Mirror of Women Ancient and Modern: Group of Nine Prints (complete set as known)
(Kokon [Kokin] hime kagami: 9)
set of nine prints (complete as known); very finely printed, most with shomenzuri (burnishing) on the black details; each signed Oju Yoshitoshi ga, seven with artist's seal Yoshitoshi, one sealed Taisho, and one unsealed, all but one with block carver's seal Horiko Hidekatsu (Ota Hidekatsu), published by Yorozuya Magobei, ca. 1875-76
oban tate-e each approx. 14 5/8 by 10 in., 37.2 by 25.5 cm
A group of nine prints from Yoshitoshi's scarce bijin series Mirror of Women, Ancient and Modern presenting legendary women accompanied by descriptive text. Variations in the kanji used in the series title suggest a playful nuance to each woman's cultural significance, some with the second character flipped as if a mirror image (a visual pun on the mirror theme), and utilizing other kanji that sound like 'hime' (lit. 'princess' or 'noble lady') but have different meanings.
The series seems to be loosely modeled after a similar series of ten produced by his teacher Utagawa Kuniyoshi (1797-1861), Mirror of Women of Wisdom and Courage published in circa 1844. Yoshitoshi's grouping presents only three of the same women as in Kuniyoshi series: the heroic Tomoe Gozen, the strong woman Oiko, and the poet Chiyojo.
1. Murasaki Shikibu, the author of the early 11th century epic novel, The Tale of Genji, pushing her mane of hair out of the way while reading a handscroll.
2. Tomoe Gozen, the late 12th century female samurai warrior, wearing armor and holding a halberd, its lacquer staff appropriately decorated with the tomoe-mon.
3. The strong woman Oiko of Takashima gracefully balancing a full water bucket on her head while deftly pinching the arm of a wrestler (Saeki Ujinaga) trying to tackle her from behind.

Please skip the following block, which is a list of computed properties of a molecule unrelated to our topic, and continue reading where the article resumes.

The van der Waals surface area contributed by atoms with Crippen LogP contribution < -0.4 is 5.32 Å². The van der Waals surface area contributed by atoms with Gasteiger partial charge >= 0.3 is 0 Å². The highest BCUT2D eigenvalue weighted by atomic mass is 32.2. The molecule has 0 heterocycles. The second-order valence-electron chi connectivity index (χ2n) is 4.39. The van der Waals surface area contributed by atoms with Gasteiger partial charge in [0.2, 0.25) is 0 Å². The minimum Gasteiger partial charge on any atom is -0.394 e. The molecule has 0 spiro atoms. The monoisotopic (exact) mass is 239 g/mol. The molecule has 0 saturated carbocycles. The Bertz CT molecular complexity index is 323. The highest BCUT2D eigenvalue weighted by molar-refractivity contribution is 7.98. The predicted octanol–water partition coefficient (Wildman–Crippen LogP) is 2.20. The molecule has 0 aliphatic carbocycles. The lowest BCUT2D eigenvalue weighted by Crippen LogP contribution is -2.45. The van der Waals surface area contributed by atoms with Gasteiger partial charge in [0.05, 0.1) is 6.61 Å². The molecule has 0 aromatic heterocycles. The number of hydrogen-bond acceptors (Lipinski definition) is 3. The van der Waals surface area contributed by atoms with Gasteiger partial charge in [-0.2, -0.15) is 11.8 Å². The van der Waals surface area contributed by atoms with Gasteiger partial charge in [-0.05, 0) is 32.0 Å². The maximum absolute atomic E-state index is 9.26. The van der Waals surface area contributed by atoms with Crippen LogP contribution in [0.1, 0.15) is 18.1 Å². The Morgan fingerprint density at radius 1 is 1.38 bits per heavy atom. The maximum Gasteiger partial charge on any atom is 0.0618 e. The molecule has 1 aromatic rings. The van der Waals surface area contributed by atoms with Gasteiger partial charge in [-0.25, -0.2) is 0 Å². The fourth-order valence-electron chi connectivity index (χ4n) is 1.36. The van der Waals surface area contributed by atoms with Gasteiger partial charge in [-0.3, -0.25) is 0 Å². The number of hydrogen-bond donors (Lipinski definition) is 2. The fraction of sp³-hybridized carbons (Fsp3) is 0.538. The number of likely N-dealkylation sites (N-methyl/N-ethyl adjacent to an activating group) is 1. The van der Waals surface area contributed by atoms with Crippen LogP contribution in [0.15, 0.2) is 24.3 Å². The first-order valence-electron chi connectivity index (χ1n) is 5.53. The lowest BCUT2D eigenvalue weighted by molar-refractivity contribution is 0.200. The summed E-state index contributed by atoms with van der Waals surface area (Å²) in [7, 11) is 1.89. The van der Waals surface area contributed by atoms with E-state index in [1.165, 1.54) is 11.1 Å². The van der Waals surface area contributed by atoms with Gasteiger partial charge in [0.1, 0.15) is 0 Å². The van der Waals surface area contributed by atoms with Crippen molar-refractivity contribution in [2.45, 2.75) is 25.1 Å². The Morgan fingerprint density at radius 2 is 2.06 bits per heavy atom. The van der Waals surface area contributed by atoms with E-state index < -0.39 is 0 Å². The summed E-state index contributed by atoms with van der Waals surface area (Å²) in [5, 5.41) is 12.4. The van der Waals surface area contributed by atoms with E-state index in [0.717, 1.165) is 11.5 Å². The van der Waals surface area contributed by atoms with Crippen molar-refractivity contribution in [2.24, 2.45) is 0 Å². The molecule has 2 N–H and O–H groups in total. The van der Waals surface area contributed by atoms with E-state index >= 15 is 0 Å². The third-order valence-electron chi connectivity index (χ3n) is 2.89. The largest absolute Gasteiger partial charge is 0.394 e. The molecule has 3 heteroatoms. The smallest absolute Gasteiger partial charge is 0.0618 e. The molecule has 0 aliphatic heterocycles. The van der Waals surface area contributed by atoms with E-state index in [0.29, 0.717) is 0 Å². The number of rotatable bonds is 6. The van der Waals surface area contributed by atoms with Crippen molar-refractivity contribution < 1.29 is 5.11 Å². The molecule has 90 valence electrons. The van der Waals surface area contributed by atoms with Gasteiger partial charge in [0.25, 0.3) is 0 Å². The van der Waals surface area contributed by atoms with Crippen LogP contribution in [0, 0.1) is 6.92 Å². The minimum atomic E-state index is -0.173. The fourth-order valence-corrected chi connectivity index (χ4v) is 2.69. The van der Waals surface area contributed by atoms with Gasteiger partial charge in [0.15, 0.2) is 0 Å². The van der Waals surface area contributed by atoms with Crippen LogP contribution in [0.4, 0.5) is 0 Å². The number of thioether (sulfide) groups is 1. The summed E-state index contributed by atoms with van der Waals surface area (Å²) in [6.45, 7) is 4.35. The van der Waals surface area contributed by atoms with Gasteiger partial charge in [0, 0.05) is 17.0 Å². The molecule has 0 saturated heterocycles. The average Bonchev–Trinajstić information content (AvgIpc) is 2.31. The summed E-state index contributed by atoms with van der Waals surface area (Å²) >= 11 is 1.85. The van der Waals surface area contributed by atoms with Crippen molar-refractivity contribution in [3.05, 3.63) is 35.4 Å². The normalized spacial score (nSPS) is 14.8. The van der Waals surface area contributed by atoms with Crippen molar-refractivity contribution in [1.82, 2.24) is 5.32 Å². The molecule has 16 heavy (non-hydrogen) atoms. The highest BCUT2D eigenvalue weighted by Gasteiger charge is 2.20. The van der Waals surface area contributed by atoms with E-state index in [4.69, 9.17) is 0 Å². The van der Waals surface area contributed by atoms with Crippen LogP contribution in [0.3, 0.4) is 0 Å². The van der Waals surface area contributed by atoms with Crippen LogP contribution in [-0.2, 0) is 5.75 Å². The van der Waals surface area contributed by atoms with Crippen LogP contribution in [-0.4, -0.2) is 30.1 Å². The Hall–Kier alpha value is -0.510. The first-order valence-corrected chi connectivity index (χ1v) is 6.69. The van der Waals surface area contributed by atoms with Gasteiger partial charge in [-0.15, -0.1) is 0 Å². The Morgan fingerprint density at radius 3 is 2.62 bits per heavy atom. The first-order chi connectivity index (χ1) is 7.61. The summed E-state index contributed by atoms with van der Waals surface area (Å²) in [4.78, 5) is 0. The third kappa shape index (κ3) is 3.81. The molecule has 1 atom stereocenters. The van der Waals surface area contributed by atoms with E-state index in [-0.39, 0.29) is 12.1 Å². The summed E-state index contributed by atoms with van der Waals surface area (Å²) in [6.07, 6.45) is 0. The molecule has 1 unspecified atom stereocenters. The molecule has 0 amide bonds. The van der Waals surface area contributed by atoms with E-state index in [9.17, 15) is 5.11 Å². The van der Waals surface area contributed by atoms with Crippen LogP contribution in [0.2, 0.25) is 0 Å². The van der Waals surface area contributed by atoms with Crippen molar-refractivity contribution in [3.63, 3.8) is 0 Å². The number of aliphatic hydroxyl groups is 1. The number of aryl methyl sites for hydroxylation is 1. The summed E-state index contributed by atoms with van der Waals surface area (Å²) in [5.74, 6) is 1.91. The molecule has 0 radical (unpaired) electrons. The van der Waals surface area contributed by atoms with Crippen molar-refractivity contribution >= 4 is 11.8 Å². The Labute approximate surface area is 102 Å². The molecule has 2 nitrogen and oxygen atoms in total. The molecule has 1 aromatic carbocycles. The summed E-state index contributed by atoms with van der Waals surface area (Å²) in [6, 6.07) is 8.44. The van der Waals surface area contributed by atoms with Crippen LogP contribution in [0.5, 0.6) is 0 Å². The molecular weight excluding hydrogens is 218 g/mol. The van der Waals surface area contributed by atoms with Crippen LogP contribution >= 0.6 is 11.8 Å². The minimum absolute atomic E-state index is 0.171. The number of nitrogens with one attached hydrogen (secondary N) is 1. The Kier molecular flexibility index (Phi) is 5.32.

4. Matsumisha no Tsubone composing a letter beside a large vase with blossoming plum.
5. The wife of Akechi Mitsuhide holding a bottle of sake while trying to shield herself from a driving rain.
6. The famous late 17the century courtesan Usugumo of the Miura house tickling the face a white spotted cat, her kimono decorated with an array of lounging felines.
7. The poet Chiyojo emerging from beneath a moquito net wearing a kimono decorated with a pattern of stylized morning glories, the subject of one of her most famous poems.
8. The Court Lady Asaoka watching a mouse climb down the edge of a screen while holding a lantern.
9. The poet Ome Shushiki (1668-1725) amid falling cherry blossoms, the subject of her most famous poem.
Ota Memorial Museum of Art, Tsukioka Yoshitoshi: 120th Memorial Retrospective, 2012, p. 86, nos. 120 (Oiko) and 121 (Tomoe Gozen)
Amy Newland & Chris Uhlenbeck, Yoshitoshi, 2011, p. 162, Appendix II, series no. 52, records nine known designs (illus. The Wife of Akechi Mitsuhide)
Yuriko Iwakiri, Yoshitoshi, 2014, p. 158, no. 242 (Murasaki), p. 159, no. 243 (Usugumo)
British Museum, accession nos. 1906,1220,0.1382 (Tomoe Gozen), 1915,0823,0.389.10 (Shushiki)
Los Angeles County Museum of Art, Cole Collection, M.84.31.205 (Lady Asaoka)
Minneapolis Institute of Art, Ed Freis Collection, 2017.106.129 (Chiyojo)
Museum of Fine Arts, Boston, Bigelow Collection, accession nos. 11.45575 (Murasaki Shikibu), 11.37600 (Shushiki)
Philadelphia Museum of Art, accession no. 1989-47-2 (Usugumo), 1989-47-3 (Chiyojo)
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